In Italy, wine is the center piece of the culinary and the gathering experience along with family and good food. A popular Italian tradition is the belief that the pleasure of eating is essential to the pleasure of living as captured in the saying ―di mangiare bene e’ una cosa sacra‖ to eat well is a sacred thing. It is not surprising therefore that in every season, the tradition of food, family and wine is heartily experienced.
The history of Italian wine is the history of Italy; the ancient Greeks called the peninsula oenotria the land of trained vines. Grapes are grown in every corner of the country, and its regional landscapes, cuisines and even cultures are intimately linked to traditional wines. During the Roman Empire, wines from Latium and Campania, not far from the capital, were considered the highest quality, praised by poets and historians. During the Renaissance, Tuscan wines achieved the preeminence they still enjoy today; in terms of quality, ageability and price, Tuscany’s Chiantis and Brunellos di Montalcino are rivaled only by the Nebbiolo-based Barolos and Barbarescos of the Piedmont region. Despite their historical abundance in the past Italian wines rarely achieved the refinement and international renown of the best French or German wines. Wine was simply the beverage that accompanied meals and, reflecting the amazing diversity of regional cuisines, was produced from an astonishing number of indigenous grape varieties. Most were made to be drunk in the year or two after harvest, and were rarely even bottled. More recently, the extraordinary diversity of Italy’s wines can provide pleasure for every taste and budget, the onslaught of new appellations, unfamiliar grapes and confusing regulations makes it difficult to sort out the true hierarchy of quality. Not until the late 20th century did vintners truly focus on improving quality. The result of this progress has been the achievement of cleaner, more distinctive wines. An improved reputation has lead to world renowned greatness in the 3 B’s (Barolo, Barbaresco and Brunello). Italy makes unique, terroir-driven wines that no other wine region in the world can replicate. It also produces superb international-style wines that can compete with the best the world has to offer.
Many wine makers are producing sleek and well-structured Sangioveses from Tuscany, bold and powerful Nebbiolos from Piedmont and opulent and muscular Aglianicos from Campania are just a few of the unique wines available from Italy, not to mention all the super Cabernets, Merlots, Syrahs and blends of all of these.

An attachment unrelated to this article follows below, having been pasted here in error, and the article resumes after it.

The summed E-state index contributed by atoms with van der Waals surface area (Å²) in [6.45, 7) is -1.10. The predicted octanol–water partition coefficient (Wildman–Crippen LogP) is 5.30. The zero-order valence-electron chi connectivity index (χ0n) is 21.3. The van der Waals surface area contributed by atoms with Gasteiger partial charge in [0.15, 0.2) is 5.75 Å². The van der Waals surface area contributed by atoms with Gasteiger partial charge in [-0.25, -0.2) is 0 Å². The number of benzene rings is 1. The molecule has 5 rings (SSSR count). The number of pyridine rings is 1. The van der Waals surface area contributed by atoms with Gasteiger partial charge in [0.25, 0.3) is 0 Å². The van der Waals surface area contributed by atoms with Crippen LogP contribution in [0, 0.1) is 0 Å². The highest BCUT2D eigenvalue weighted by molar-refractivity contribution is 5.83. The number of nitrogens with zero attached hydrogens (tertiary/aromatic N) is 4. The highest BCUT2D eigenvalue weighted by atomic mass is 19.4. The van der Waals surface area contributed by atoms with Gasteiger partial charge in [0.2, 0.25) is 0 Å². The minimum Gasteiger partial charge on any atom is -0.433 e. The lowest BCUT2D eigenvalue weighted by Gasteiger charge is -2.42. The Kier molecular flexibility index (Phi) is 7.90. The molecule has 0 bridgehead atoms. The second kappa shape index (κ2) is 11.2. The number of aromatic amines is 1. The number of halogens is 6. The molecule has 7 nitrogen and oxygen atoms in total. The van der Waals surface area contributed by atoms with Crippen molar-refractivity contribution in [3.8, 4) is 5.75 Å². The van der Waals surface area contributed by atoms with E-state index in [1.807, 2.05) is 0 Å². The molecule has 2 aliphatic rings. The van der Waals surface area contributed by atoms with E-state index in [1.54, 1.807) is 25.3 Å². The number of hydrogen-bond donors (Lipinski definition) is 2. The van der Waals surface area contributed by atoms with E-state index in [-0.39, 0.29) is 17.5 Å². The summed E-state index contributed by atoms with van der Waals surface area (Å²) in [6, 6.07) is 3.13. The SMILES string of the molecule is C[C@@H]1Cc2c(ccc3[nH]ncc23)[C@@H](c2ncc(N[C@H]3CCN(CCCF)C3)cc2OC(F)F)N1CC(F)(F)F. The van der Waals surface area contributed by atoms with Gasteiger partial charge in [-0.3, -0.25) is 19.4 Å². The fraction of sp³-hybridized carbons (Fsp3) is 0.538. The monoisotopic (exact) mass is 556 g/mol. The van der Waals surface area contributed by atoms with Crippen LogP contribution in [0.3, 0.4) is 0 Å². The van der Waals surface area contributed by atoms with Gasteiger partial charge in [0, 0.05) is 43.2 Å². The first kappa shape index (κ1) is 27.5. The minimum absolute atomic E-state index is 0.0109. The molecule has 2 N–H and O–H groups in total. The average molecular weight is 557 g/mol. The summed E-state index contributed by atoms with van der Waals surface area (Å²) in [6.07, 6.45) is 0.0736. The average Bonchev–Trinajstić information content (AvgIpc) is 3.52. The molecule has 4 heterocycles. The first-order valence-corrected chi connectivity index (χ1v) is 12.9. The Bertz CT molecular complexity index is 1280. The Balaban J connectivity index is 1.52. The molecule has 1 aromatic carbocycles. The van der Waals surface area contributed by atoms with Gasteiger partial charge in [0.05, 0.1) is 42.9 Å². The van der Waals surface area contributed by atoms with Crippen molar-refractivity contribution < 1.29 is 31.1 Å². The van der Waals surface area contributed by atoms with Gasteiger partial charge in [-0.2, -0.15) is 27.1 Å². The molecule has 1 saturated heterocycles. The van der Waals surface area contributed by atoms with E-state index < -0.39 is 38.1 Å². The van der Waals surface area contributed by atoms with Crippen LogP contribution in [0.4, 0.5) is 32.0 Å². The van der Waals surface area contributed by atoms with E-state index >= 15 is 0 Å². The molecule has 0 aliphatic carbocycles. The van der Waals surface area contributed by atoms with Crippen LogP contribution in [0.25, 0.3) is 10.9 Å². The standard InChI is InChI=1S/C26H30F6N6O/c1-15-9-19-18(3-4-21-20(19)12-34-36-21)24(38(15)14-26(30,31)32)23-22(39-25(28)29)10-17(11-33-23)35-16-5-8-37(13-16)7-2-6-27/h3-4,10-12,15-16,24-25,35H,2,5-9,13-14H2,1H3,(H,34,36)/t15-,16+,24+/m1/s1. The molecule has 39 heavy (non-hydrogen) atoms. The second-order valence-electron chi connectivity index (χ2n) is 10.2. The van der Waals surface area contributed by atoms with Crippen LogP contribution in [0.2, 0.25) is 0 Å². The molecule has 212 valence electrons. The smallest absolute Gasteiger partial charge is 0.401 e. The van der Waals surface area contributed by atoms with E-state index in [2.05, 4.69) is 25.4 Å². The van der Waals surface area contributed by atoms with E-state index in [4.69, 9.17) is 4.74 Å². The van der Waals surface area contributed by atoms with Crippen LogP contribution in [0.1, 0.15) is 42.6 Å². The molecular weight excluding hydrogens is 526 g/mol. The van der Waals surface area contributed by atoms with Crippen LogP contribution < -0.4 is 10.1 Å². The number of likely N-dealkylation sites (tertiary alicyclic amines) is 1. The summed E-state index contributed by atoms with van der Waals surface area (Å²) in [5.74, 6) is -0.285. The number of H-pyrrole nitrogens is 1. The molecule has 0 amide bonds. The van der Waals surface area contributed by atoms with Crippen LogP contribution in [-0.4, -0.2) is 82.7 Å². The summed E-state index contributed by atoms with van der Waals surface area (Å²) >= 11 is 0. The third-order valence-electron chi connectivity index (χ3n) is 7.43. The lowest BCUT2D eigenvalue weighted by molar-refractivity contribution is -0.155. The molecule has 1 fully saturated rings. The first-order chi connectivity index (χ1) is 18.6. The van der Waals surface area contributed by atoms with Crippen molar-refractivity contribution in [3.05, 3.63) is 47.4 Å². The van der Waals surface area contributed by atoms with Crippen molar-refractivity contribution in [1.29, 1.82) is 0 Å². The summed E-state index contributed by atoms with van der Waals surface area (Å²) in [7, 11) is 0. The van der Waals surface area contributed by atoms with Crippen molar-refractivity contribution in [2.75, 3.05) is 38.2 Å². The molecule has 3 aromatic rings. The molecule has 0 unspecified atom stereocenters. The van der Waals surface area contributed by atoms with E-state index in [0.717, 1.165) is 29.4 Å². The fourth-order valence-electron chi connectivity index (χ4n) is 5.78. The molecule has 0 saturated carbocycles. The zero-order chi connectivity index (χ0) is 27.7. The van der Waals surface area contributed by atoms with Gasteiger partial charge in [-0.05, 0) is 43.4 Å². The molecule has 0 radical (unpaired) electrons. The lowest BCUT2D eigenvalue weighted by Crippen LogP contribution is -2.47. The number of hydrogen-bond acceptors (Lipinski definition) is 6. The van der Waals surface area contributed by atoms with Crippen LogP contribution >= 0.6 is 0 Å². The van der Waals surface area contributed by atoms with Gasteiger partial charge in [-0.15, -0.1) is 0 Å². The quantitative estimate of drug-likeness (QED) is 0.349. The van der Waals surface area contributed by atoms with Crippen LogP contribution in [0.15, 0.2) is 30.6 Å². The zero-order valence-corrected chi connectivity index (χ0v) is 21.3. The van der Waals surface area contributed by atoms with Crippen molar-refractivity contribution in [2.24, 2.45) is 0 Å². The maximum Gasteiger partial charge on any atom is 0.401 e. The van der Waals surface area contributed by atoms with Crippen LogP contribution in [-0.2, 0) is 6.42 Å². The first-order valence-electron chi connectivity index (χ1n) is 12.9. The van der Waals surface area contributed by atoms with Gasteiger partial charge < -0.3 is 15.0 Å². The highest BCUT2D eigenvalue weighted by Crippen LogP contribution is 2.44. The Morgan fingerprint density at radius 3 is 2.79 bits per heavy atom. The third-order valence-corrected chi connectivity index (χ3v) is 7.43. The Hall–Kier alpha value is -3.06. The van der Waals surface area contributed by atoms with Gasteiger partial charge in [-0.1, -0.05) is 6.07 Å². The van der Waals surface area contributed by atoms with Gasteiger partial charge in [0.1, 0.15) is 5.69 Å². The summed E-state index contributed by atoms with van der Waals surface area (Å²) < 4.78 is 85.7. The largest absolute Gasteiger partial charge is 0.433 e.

Key regions in Italy for wine production are the Veneto, Tuscany, Abruzzo and Sicily. The Veneto is located in northeastern Italy and one of Italy’s top four regions wine producing regions. The best known wine areas also known as DOCs are Bardolino, Soave and Valpolicella all of which are located around Verona. The popular red grapes grown in the Veneto include Cabernet Franc, Cabernet Sauvignon, Merlot and Corvina. Among the white grapes cultivated are Pinot Grigio , Prosecco and Trebbiano.
Tuscany, located in central Italy has been well known for centuries as a major producer of Chianti. In addition to Chianti, this region includes the wine growing areas of Brunello di Montalcino and Vino Nobile di Montepuliciano. The dominant red grape is Sangiovese although Cabernet Sauvignon and Cabernet Franc are also important while Trebbiano is the major white grape.
The mountainous region of Abruzzo is located East of Rome on the Adriadic Sea about midway down the coastline. The major wine growing areas are Trebbiano D’Abruzzo and Montepuliciano D’Abruzzo. The main grape variety is Montepuliciano for Rosso and Rosato as well as Sangiovese. The main white varietal is Trebbiano along with Malvasia and Pinot Grigio.
Located off the tip of the toe of Italy’s boot shaped land mass and the biggest Mediterranean island lies Sicily, Italy’s largest wine growing region. The most widely cultivated red varietal is Nero D’Avola also called Calabrese with Barbera and Sangiovese becoming more popular. White varietals include Catarratto Bianco and Trebbiano.